Distributed Mind

On the Tension Between Compassion and Law

One thing I keep seeing Christians write about immigration is that there is that they feel a tension between the need to uphold law and order and the need to show compassion. I am no fan of the "law and order"-style Christians usually because the vast majority of the time that is merely an excuse to get their own way or to give in to fear, whatever. But I can appreciate that on the immigration issue, some people are really having trouble with this. Let me then suggest to them, hopefully to their benefit of their conscience, that they have made a false dichotomy.

Entering the country and remaining and working without approval from the proper authorities is against the law. But (1) so are many other things which we do not consider serious problems; for example, I've met precious few Christians who don't speed, for better or for worse. And, more importantly, (2) there is nothing inherently immoral about immigration. Although there are policy implications, some of them moral, for immigration on the whole, no single act of immigration could ever be considered immoral. This is absolutely critical because it means that in the context of the current debate, where we are discussing comprehensive immigration reform, we can choose what is and is not illegal. Technically we can make anything not covered by the Constitution illegal - but we don't need to, and usually we don't, and we can do the same thing to a lot of immigration. When all these leaders are sweating that being compassionate will require us to not show proper respect for the law, they are getting everything out of order. First, let's decide what immigration should and should not be legal. Increase the immigration limits already - there is absolutely no reason for them to be as low as they are. Even from the American perspective they seem to be too low (though admittedly this is difficult to establish, given all of the biased parties involved in the debate - it benefits certain economic interests to claim that there are not enough working immigrants). Then, only after we have decided what should be illegal, should we talk about what punitive measures are appropriate. Finally, the debate about what to do about immigrants already here for some time should happen in conjunction with this or last after all those things have been settled. And then, most of the problem has already disappeared, hopefully. No one has to choose this sort of dichotomy yet.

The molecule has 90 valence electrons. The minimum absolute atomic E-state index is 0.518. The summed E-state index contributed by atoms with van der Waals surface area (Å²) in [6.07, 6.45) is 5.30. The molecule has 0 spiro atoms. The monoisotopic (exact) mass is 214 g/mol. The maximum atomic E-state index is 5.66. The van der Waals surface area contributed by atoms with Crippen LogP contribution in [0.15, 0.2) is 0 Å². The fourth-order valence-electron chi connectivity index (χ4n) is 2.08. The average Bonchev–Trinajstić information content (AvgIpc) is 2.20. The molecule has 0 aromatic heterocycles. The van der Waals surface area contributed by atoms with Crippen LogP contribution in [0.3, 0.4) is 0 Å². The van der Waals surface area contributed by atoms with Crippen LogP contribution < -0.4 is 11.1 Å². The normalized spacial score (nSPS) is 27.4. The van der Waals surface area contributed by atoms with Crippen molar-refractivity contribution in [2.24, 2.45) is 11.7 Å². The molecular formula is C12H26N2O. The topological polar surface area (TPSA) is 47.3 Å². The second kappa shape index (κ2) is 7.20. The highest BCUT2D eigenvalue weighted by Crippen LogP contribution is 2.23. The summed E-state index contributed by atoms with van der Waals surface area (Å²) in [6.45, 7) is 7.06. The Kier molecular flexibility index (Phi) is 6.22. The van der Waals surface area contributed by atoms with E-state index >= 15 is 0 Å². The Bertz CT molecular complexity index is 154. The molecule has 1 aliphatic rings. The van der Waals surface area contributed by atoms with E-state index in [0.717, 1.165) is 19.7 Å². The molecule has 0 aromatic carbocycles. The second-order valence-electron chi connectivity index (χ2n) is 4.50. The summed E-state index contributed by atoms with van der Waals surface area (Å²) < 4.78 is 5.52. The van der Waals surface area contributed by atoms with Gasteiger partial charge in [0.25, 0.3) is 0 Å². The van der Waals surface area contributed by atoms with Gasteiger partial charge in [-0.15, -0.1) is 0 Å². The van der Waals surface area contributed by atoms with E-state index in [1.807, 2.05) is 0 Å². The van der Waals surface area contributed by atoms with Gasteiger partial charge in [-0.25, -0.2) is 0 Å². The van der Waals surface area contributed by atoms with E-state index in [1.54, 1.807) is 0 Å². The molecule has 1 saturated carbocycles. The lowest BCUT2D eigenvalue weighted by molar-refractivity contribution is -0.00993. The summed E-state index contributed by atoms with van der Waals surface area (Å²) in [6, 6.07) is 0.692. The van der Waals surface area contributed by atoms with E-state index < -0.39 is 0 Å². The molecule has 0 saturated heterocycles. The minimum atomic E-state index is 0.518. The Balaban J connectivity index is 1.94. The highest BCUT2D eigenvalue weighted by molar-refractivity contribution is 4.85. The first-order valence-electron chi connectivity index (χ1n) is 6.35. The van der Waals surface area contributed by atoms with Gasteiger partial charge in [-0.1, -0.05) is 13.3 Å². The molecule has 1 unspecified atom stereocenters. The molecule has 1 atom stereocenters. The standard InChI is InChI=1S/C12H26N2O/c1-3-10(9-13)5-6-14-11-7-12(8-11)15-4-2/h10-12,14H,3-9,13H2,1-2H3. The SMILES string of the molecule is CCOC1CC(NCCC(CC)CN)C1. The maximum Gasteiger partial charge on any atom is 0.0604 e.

Yet - see, the time has not yet passed when we can make a difference by advocating for a fundamental change in our approach to immigration. The Judeo-Christian tradition, American history, and civil libertarian ideals all favor a more permissive position on immigration. For those worried about making laws upholding their moral tradition, this is a perfect opportunity. And for a change everyone can be on the same side even! But if we take a hands-off approach, and let Congress debate this on their terms (which has from the outset been determined by the worst, most xenophobic tendencies in our society), then we may risk having to choose between respect for law and compassion. For now, we still have a choice, so let's not give in to paralysis.

(Incidentally, it may seem strange to some that I am so quick to defend those who break the law on immigration, but so quick to condemn corporations and persons of power for breaking other laws. But that word is the key: "power." I defend immigrants in part because I think that immigration should not in general be illegal, but also because the vast majority of immigrants in this nation are precisely not the rich and powerful. Although the Bible condemns favoritism, it also upholds the principle that we need to protect the vulnerable.)

posted at 02:55:24 on 05/22/06 by ben - Category: Religion


cscotta wrote:


You're a master at capturing the Bible's implications for politics today and are able to speak on this with much greater grace than I'm often able to muster.

I'm living in a multicultural neighborhood this summer and have to say that it is nothing like my suburban life up to this point. The diversity is incredible and beautiful. Though the majority who live nearby are black (i.e., likely not recent immigrants), they offer the area a great deal of character that you just don't find in a gated community.

It's interesting to live in an area where crime takes on the form of broken windows and petty theft rather than corporate fraud, vanishing 401k's, and exploitation at which we're quite adept.

In fact, I think I might prefer it.

Xenophobic rhetoric is just a little too accessible; we're trained to resonate with it (even if only to a minute degree), though few of us consider its larger implications.


05/26/06 03:08:37

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